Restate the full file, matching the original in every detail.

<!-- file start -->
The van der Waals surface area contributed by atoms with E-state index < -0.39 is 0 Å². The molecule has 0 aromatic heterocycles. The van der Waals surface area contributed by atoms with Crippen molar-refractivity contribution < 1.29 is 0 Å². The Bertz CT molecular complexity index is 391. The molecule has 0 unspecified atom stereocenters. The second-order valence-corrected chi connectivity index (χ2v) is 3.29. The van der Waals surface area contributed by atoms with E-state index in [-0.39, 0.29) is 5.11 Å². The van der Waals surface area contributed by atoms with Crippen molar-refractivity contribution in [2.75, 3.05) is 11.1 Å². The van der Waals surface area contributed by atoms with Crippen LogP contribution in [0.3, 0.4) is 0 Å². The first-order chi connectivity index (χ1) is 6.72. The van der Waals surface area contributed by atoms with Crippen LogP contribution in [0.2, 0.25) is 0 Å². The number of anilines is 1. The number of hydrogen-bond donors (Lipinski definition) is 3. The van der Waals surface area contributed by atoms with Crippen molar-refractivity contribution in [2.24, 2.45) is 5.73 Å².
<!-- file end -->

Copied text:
The van der Waals surface area contributed by atoms with E-state index < -0.39 is 0 Å². The molecule has 0 aromatic heterocycles. The van der Waals surface area contributed by atoms with Crippen molar-refractivity contribution < 1.29 is 0 Å². The Bertz CT molecular complexity index is 391. The molecule has 0 unspecified atom stereocenters. The second-order valence-corrected chi connectivity index (χ2v) is 3.29. The van der Waals surface area contributed by atoms with E-state index in [-0.39, 0.29) is 5.11 Å². The van der Waals surface area contributed by atoms with Crippen molar-refractivity contribution in [2.75, 3.05) is 11.1 Å². The van der Waals surface area contributed by atoms with Crippen LogP contribution in [0.3, 0.4) is 0 Å². The first-order chi connectivity index (χ1) is 6.72. The van der Waals surface area contributed by atoms with Crippen LogP contribution in [0.2, 0.25) is 0 Å². The number of anilines is 1. The number of hydrogen-bond donors (Lipinski definition) is 3. The van der Waals surface area contributed by atoms with Crippen molar-refractivity contribution in [2.24, 2.45) is 5.73 Å².